A brief introduction about the GREAT Scholarship
The GREAT Scholarship is a jointly funded scheme initiated by the UK government’s GREAT Britain Campaign and the British Council with its participating UK higher education institutions. It offers students from across 18 countries the opportunity to pursue further education in the UK.
I admit that I did not know much about the programme at first glance. However, upon further research, I did my best to fulfill the requirements provided, which included preparing for the IELTS test to meet the English language requirements and gaining additional information on the application process by connecting with past participants and alumni of the GREAT Scholarships.
Molding a fair and equitable law in transborder business : Shawn’s future orientation in developing commercial law
While I have a background in International and European Law, I have decided to pursue a specialization in Commercial Law at the University of Cambridge. This decision stemmed from a number of factors, but mostly my eagerness and compounded curiosity in pursuing an area that I have not explored as of yet, in this case, cross-border business booms and their regulation.
As businesses increasingly cross borders, the practice of law must equally develop and change. Therefore, there is a big market to handle the complexities of transnational business interactions by formulating reasonable, fair, and equitable laws for all parties.
However, this is not an easy feat due to both micro and macroeconomic and social pressures from multiple jurisdictions. I simply would like to gain a critical understanding of the process of corporate globalization through in-depth coverage tackled in corporate governance and commercial law.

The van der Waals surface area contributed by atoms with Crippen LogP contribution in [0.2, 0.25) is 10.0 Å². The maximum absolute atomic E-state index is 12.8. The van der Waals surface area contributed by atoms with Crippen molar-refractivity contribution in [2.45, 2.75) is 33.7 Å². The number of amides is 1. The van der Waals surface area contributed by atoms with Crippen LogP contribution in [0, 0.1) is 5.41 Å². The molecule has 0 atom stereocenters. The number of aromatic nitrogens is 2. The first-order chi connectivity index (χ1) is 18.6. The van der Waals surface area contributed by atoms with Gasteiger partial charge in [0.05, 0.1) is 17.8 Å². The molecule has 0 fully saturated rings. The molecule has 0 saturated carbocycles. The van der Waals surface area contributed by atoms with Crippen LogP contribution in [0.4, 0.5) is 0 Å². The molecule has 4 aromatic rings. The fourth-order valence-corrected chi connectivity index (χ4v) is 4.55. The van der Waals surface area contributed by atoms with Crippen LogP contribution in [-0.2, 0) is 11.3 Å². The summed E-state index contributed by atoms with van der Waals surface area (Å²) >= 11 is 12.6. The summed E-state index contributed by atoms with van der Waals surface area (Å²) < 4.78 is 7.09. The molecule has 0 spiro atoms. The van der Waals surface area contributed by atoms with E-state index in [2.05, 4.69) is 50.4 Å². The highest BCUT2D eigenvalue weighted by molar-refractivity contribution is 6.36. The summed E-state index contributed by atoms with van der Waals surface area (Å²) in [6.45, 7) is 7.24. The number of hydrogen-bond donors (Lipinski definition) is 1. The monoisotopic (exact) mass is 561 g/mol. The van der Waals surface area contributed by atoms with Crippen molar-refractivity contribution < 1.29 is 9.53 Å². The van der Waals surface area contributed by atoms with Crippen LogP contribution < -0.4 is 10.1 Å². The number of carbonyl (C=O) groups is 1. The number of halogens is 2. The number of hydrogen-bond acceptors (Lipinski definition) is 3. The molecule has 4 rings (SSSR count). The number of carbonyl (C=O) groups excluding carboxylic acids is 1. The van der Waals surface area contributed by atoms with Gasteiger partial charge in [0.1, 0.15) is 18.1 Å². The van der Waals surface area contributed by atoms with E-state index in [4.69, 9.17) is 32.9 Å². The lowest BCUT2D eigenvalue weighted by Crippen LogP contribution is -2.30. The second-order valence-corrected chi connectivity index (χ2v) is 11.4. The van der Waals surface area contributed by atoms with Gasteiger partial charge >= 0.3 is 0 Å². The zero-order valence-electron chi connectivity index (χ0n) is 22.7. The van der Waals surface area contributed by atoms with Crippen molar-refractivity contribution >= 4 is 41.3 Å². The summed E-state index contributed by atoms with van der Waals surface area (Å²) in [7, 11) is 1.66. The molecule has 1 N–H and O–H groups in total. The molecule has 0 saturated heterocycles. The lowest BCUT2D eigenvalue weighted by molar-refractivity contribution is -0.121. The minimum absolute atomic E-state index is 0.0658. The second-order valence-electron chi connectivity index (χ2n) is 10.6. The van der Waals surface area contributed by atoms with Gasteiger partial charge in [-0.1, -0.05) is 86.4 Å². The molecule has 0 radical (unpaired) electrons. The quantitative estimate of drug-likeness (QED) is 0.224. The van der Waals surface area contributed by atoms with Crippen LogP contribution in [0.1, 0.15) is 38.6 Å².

I want to explore the differences in laws and governance in countries across the globe and how they respond to economic and social pressures, assessing these approaches in times of economic stability and in crisis, focusing on corporate governance and commercial transactions.
Ultimately, I would like to develop a comprehensive outlook on how commercial decisions are made by considering their socioeconomic context and creating good laws applicable to all parties.
Tips for future GREAT Scholarship applicants
There are several important tips for future GREAT Scholarship applicants to secure the scholarship:
- Apply as early as possible. Leave enough time to draft up your application. You would not want to rush into the logistics last minute and be all frazzled. I would recommend giving it a good month to look over the application;
- Check whether the university of your choice is a participant. If they are, they might have some extra requirements for you to follow. You would not want to find that out last minute;
- Be honest. The GREAT Scholarship team would like to award the opportunity to real human beings with real feelings, emotions, and experiences. They want to see your inner motivations and aspirations and whether they would be able to support that notion. Be as raw as possible. They would like to get to know you and your motivations, not what so and so says. Only with honesty will your real intentions be shown;
- Get someone to read your application. Notice how I said ‘someone’ not ‘people’ or ‘a group of people’ to read your application. It is, in my experience, advantageous to get 1 or 2 individuals at most to help conduct grammar checks and provide constructive feedback. However, note that different people have different opinions. These opinions might unintentionally change the actual points you are trying to communicate in the application. So definitely keep it within 1 to 2 people at most;
- Just apply. You have nothing to lose and only more to gain by doing so. So stop doubting yourself, and start applying. Good luck!
Editor: Rizkiya Ayu Maulida